Introduction to Modifier Placement


Modifiers describe nouns, verbs, or other modifiers such as Introduction to Adjectives and Adverbs. A modifier can be one word or more.

Modifiers must refer clearly to the words they are describing, which usually means keeping them close together. Certain modifiers can be moved outside the main sentence to provide background information and clarity. If these modifiers are not clearly connected to the words they describe, the meaning may be misunderstood. Errors in modifier placement occur when readers cannot tell the relationship between the modifier and the word(s) being described.


The video illustrates four common modifier placement errors. The key to successful modifier placement is being able to draw the shortest arrow from the modifier to the word(s) being described. As you watch the video and work through this unit, try to imagine drawing an arrow that shows this relationship.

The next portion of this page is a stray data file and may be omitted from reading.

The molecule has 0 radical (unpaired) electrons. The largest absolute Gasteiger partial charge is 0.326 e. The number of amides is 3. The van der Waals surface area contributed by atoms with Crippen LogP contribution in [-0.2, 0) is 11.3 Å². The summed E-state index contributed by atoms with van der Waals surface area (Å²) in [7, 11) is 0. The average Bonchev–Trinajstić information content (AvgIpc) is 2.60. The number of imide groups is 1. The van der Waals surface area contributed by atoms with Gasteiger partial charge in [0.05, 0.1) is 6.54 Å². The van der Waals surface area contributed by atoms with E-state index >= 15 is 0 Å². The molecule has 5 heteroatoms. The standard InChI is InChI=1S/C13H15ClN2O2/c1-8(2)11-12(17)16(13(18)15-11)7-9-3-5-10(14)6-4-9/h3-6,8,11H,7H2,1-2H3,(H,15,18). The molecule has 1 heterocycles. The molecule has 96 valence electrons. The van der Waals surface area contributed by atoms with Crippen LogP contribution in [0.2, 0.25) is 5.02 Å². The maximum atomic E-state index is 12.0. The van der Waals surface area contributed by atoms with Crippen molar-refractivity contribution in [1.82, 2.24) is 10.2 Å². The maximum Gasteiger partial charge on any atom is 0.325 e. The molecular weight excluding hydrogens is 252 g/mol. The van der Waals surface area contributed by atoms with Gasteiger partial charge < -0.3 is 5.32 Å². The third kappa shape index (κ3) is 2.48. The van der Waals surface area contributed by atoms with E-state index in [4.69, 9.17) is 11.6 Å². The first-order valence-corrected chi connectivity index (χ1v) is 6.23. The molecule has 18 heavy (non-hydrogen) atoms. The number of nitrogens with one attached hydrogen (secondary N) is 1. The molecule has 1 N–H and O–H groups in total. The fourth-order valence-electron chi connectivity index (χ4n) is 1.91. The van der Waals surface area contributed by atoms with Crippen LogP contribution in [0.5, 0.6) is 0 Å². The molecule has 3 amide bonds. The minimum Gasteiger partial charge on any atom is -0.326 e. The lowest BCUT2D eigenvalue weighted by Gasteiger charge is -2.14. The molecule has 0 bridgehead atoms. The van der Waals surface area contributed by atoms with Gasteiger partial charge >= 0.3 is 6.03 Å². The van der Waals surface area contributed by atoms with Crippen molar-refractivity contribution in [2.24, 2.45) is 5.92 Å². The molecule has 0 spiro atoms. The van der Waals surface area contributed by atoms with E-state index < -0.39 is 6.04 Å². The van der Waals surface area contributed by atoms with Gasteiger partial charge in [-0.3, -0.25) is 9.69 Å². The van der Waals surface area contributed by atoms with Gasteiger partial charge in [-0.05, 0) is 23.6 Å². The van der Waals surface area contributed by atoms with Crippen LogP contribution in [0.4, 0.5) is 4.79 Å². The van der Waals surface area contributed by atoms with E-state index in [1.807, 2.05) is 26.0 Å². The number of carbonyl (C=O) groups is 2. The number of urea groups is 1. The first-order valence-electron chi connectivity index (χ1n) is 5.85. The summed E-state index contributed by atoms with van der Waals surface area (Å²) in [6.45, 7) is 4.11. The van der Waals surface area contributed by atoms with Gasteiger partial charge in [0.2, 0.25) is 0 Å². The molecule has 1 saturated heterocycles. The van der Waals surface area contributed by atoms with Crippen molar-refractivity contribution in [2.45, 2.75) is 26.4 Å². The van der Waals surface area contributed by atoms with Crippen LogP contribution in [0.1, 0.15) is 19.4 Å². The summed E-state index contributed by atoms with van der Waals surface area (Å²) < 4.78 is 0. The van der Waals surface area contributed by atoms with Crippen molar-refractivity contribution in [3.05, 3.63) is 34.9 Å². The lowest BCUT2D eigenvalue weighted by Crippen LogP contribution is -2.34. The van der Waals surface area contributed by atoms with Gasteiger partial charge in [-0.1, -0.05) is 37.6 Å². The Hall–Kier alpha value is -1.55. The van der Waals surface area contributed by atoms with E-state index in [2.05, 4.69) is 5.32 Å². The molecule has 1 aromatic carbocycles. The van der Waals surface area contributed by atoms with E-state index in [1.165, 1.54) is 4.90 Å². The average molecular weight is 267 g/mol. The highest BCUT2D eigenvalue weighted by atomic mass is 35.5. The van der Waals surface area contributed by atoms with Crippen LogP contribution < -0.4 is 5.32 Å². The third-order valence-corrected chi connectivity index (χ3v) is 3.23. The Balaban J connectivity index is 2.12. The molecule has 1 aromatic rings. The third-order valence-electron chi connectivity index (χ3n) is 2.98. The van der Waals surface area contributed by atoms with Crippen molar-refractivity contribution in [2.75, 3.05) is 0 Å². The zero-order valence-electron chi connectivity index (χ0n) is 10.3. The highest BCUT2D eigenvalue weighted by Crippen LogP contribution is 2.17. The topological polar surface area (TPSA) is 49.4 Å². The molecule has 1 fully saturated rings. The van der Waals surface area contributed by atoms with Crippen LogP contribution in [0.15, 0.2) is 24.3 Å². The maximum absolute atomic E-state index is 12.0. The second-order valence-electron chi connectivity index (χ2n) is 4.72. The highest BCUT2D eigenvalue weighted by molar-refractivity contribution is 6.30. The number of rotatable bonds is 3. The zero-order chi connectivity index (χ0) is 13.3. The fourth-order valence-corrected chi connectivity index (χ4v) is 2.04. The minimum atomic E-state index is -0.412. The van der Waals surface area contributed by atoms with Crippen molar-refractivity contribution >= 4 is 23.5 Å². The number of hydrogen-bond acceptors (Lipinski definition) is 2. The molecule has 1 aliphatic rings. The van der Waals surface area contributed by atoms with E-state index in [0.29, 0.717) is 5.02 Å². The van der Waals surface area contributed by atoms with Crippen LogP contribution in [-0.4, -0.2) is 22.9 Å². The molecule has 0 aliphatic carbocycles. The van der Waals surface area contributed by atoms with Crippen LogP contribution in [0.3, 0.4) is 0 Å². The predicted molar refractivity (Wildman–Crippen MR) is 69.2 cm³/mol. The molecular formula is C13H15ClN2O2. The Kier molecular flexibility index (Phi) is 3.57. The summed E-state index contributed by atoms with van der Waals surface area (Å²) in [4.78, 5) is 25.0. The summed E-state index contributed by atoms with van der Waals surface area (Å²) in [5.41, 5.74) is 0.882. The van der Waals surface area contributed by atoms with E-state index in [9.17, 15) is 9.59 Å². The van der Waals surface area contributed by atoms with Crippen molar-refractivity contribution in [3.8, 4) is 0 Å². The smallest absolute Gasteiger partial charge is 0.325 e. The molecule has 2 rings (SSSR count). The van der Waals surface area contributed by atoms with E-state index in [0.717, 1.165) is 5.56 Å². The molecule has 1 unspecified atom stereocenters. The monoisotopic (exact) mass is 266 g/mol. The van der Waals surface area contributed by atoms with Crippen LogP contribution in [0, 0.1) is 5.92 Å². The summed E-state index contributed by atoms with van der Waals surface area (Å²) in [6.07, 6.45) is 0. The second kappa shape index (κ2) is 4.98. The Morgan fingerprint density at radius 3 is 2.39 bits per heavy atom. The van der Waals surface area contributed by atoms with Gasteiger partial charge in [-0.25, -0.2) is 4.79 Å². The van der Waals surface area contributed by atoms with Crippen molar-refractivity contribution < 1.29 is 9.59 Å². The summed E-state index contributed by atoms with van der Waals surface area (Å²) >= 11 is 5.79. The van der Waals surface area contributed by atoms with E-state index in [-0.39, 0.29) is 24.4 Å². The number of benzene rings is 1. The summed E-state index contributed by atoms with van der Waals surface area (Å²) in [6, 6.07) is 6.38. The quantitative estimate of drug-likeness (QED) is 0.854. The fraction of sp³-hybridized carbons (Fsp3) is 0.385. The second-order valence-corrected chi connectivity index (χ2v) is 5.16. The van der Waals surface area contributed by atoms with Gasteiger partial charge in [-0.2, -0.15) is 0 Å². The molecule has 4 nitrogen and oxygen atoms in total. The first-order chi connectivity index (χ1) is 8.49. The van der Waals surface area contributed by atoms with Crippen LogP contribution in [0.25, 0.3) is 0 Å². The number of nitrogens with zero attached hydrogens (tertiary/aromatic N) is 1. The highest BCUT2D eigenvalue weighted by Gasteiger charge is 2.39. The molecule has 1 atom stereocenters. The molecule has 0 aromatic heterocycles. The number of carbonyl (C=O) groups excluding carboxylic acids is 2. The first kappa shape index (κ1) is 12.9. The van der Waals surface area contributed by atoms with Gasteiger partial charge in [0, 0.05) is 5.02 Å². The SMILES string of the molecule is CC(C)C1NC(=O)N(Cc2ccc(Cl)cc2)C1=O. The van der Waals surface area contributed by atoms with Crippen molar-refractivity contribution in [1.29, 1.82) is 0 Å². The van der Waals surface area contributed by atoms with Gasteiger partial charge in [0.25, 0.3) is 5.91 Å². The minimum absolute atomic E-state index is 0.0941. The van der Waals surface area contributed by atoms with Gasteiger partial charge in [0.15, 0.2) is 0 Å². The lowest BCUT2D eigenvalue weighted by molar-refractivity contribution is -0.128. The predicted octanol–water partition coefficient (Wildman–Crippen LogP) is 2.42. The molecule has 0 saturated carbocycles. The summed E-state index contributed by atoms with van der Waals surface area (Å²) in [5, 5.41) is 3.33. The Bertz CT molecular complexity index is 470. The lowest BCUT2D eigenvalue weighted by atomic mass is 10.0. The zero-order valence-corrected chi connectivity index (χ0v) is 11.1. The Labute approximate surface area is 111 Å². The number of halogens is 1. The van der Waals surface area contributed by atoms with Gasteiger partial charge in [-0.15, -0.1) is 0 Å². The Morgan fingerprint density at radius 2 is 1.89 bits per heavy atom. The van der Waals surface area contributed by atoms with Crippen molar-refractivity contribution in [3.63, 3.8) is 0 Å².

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Modifiers add details. If placed incorrectly, readers struggle to understand what those details mean.

The most common modifier placement error is a dangling modifier, as shown in the following sentence:


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This correction revises the sentence to eliminate the dangling modifier. With other types of errors, modifiers and the words they describe are simply moved closer together.


The study pages focus on modifier placement. As you read through the study pages and practice with LearningCurve before taking the post-test (if assigned), check to be sure that the modifier is close to the word(s) it describes; if the modifier is far from the word(s) described, decide if rearrangement or revision is needed.

Don’t forget to work smartly!